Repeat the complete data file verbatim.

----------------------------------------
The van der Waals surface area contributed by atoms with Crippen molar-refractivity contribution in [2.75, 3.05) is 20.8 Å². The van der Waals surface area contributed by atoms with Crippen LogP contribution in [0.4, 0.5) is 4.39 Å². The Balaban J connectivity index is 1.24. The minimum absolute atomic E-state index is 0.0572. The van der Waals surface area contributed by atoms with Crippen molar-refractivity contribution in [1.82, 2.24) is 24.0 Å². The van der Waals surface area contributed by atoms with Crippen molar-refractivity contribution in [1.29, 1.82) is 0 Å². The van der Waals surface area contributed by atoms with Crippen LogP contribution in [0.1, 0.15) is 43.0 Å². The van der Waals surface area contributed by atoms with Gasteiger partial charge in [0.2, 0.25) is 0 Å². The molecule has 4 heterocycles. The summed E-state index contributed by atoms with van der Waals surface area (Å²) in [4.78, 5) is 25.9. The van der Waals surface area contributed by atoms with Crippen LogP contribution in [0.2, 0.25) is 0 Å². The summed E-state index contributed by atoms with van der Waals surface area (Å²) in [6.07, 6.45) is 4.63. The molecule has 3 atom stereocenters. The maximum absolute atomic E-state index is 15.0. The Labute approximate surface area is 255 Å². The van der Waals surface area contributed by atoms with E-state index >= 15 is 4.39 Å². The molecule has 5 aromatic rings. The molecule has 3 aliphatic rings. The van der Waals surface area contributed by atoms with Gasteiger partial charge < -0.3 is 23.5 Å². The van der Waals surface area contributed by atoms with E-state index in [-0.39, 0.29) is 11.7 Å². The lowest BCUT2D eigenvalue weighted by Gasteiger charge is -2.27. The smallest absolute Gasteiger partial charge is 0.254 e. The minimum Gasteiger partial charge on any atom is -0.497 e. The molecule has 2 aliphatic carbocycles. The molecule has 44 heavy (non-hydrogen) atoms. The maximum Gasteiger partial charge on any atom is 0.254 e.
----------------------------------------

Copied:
The van der Waals surface area contributed by atoms with Crippen molar-refractivity contribution in [2.75, 3.05) is 20.8 Å². The van der Waals surface area contributed by atoms with Crippen LogP contribution in [0.4, 0.5) is 4.39 Å². The Balaban J connectivity index is 1.24. The minimum absolute atomic E-state index is 0.0572. The van der Waals surface area contributed by atoms with Crippen molar-refractivity contribution in [1.82, 2.24) is 24.0 Å². The van der Waals surface area contributed by atoms with Crippen molar-refractivity contribution in [1.29, 1.82) is 0 Å². The van der Waals surface area contributed by atoms with Crippen LogP contribution in [0.1, 0.15) is 43.0 Å². The van der Waals surface area contributed by atoms with Gasteiger partial charge in [0.2, 0.25) is 0 Å². The molecule has 4 heterocycles. The summed E-state index contributed by atoms with van der Waals surface area (Å²) in [4.78, 5) is 25.9. The van der Waals surface area contributed by atoms with Crippen LogP contribution in [0.2, 0.25) is 0 Å². The summed E-state index contributed by atoms with van der Waals surface area (Å²) in [6.07, 6.45) is 4.63. The molecule has 3 atom stereocenters. The maximum absolute atomic E-state index is 15.0. The Labute approximate surface area is 255 Å². The van der Waals surface area contributed by atoms with E-state index >= 15 is 4.39 Å². The molecule has 5 aromatic rings. The molecule has 3 aliphatic rings. The van der Waals surface area contributed by atoms with Gasteiger partial charge < -0.3 is 23.5 Å². The van der Waals surface area contributed by atoms with E-state index in [-0.39, 0.29) is 11.7 Å². The lowest BCUT2D eigenvalue weighted by Gasteiger charge is -2.27. The smallest absolute Gasteiger partial charge is 0.254 e. The minimum Gasteiger partial charge on any atom is -0.497 e. The molecule has 2 aliphatic carbocycles. The molecule has 44 heavy (non-hydrogen) atoms. The maximum Gasteiger partial charge on any atom is 0.254 e.